Marvel's Avengers (PlayStation 4) Review

By Drew Hurley 31.10.2020

Review for Marvel

Square Enix' and Crystal Dynamics' take on Earth's Mightiest Heroes is sending a group made up of the MCU favourites bundled with a young Champion on an action-adventure romp heavily inspired by games like Destiny and Anthem. Crafting an ever-evolving "Games as a Service" style of experience that promises years of content updates and new experiences, it is a system that could immediately put some people off. However, with claims of no "Pay to Win", no "FOMO", and no "Lootboxes", could this be exactly what critics of "Games as a Service" have been asking for? Cubed3 finds out.

The story is completely welcoming to every type of fan in the audience, whether they are completely new to Marvel, fans of the MCU, or die-hards who know the differences between Earth 616, Earth 92131 and Earth 199999. This particular story is a whole new reality, though the introduction to it borrows pieces from many existing ones and hints at many more over the course of the game. A young Kamala Khan is flying with her father aboard a Quinjet to a grand celebration of the Avengers. The Avengers are setting up and unveiling a new West Coast headquarters alongside a brand new Helicarrier that is powered by an experimental crystal known as Terrigen. The event gives rise to a festival and Kamala is in attendance to take part in a fanfiction writing contest. The winner is never established as the festivities are interrupted. An attack on San Francisco bridge headed up by Taskmaster combined with sabotage upon the experimental new Helicarrier results in a disaster that wipes a chunk of San Francisco off the map.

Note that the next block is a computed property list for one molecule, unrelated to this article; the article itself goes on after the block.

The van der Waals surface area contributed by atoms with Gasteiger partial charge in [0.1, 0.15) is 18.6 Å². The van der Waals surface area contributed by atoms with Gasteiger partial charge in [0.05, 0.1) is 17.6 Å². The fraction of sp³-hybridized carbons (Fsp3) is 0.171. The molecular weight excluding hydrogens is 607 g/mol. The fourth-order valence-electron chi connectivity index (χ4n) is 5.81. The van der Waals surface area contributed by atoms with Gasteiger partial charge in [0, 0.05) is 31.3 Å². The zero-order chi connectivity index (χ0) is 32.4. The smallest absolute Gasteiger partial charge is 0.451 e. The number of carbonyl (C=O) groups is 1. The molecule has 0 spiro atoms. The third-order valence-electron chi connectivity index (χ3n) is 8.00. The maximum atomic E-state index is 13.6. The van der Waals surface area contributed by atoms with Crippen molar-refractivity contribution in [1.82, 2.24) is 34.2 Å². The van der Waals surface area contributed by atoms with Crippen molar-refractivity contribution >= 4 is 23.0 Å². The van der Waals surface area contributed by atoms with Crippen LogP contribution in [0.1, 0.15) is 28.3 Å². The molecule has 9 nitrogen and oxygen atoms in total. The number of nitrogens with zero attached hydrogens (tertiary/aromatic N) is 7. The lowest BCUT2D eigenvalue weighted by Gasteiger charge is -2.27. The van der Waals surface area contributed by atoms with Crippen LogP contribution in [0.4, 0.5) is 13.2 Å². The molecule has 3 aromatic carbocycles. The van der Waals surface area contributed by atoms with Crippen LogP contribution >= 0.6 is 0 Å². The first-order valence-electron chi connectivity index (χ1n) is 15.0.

Jumping forward five years, this disaster is now known as A-Day and its repercussions are still being felt. The Terrigen within the Helicarrier blanketed San Francisco with a mist, and many people inside were transformed, being dubbed Inhumans and seen as a threat by the masses. Also seen as a threat now are the Avengers themselves. Following A-Day, they not only lost their leader with the death of their Captain, but they also lost public backing. In another comic-familiar turn, this tears the team apart. Each member goes their own way, giving up the superhero life, and in their place scientist George Tarleton has evolved his company AIM into a country-wide defence force. A sinister force of peacekeeping robots is using the citizens' fear of these superpowered people to install AIM as a replacement to the Avengers and Shield. This X-Men rip-off has been Marvel's take on the Inhumans for a while now; ever since the Fox MCU issues. While many of the stories did not land, some great things come from it. Case in point is the young Kamala Khan here.